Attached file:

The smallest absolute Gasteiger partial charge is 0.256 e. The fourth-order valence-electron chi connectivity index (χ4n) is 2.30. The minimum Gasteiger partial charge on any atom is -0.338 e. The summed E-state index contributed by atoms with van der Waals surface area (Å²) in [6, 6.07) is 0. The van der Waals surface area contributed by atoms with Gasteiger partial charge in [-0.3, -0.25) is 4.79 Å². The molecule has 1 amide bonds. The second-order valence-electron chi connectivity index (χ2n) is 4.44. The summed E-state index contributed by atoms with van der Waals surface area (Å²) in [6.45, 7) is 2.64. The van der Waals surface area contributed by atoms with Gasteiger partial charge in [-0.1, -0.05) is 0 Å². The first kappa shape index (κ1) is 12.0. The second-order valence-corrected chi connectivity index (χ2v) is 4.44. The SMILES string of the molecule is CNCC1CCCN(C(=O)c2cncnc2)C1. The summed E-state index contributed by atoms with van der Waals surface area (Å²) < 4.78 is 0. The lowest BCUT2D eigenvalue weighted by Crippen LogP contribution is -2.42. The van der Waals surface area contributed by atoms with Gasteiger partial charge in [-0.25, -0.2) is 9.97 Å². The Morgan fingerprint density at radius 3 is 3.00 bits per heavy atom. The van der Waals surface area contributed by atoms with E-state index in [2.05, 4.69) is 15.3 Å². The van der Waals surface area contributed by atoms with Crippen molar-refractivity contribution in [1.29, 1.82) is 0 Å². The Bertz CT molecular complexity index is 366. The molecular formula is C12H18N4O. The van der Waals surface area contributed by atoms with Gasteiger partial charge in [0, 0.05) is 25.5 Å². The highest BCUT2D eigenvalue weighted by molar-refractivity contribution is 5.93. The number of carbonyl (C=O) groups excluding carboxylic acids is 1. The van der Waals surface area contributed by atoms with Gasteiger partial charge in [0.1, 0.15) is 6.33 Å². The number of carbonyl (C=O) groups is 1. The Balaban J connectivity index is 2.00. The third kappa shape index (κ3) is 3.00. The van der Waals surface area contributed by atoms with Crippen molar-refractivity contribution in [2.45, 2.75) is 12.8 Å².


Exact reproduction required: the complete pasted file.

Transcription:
The smallest absolute Gasteiger partial charge is 0.256 e. The fourth-order valence-electron chi connectivity index (χ4n) is 2.30. The minimum Gasteiger partial charge on any atom is -0.338 e. The summed E-state index contributed by atoms with van der Waals surface area (Å²) in [6, 6.07) is 0. The van der Waals surface area contributed by atoms with Gasteiger partial charge in [-0.3, -0.25) is 4.79 Å². The molecule has 1 amide bonds. The second-order valence-electron chi connectivity index (χ2n) is 4.44. The summed E-state index contributed by atoms with van der Waals surface area (Å²) in [6.45, 7) is 2.64. The van der Waals surface area contributed by atoms with Gasteiger partial charge in [-0.1, -0.05) is 0 Å². The first kappa shape index (κ1) is 12.0. The second-order valence-corrected chi connectivity index (χ2v) is 4.44. The SMILES string of the molecule is CNCC1CCCN(C(=O)c2cncnc2)C1. The summed E-state index contributed by atoms with van der Waals surface area (Å²) < 4.78 is 0. The lowest BCUT2D eigenvalue weighted by Crippen LogP contribution is -2.42. The van der Waals surface area contributed by atoms with Gasteiger partial charge in [-0.25, -0.2) is 9.97 Å². The Morgan fingerprint density at radius 3 is 3.00 bits per heavy atom. The van der Waals surface area contributed by atoms with E-state index in [2.05, 4.69) is 15.3 Å². The van der Waals surface area contributed by atoms with Crippen molar-refractivity contribution in [1.29, 1.82) is 0 Å². The Bertz CT molecular complexity index is 366. The molecular formula is C12H18N4O. The van der Waals surface area contributed by atoms with Gasteiger partial charge in [0, 0.05) is 25.5 Å². The highest BCUT2D eigenvalue weighted by molar-refractivity contribution is 5.93. The number of carbonyl (C=O) groups excluding carboxylic acids is 1. The van der Waals surface area contributed by atoms with Gasteiger partial charge in [0.1, 0.15) is 6.33 Å². The number of carbonyl (C=O) groups is 1. The Balaban J connectivity index is 2.00. The third kappa shape index (κ3) is 3.00. The van der Waals surface area contributed by atoms with Crippen molar-refractivity contribution in [2.45, 2.75) is 12.8 Å².